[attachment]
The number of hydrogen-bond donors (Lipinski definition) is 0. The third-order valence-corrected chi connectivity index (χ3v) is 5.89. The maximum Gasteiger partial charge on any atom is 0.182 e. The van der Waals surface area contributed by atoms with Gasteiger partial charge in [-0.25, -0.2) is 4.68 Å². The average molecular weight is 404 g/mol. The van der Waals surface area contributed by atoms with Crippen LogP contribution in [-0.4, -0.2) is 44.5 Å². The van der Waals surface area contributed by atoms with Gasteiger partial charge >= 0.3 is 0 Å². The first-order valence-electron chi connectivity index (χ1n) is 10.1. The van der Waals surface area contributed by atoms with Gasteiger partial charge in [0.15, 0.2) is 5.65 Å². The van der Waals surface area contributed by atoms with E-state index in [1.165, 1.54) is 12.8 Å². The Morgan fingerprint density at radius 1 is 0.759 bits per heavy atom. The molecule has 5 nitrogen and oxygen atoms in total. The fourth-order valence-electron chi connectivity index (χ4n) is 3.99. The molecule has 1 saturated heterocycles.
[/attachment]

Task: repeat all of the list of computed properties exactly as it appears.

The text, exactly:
The number of hydrogen-bond donors (Lipinski definition) is 0. The third-order valence-corrected chi connectivity index (χ3v) is 5.89. The maximum Gasteiger partial charge on any atom is 0.182 e. The van der Waals surface area contributed by atoms with Gasteiger partial charge in [-0.25, -0.2) is 4.68 Å². The average molecular weight is 404 g/mol. The van der Waals surface area contributed by atoms with Crippen LogP contribution in [-0.4, -0.2) is 44.5 Å². The van der Waals surface area contributed by atoms with Gasteiger partial charge >= 0.3 is 0 Å². The first-order valence-electron chi connectivity index (χ1n) is 10.1. The van der Waals surface area contributed by atoms with Gasteiger partial charge in [0.15, 0.2) is 5.65 Å². The van der Waals surface area contributed by atoms with E-state index in [1.165, 1.54) is 12.8 Å². The Morgan fingerprint density at radius 1 is 0.759 bits per heavy atom. The molecule has 5 nitrogen and oxygen atoms in total. The fourth-order valence-electron chi connectivity index (χ4n) is 3.99. The molecule has 1 saturated heterocycles.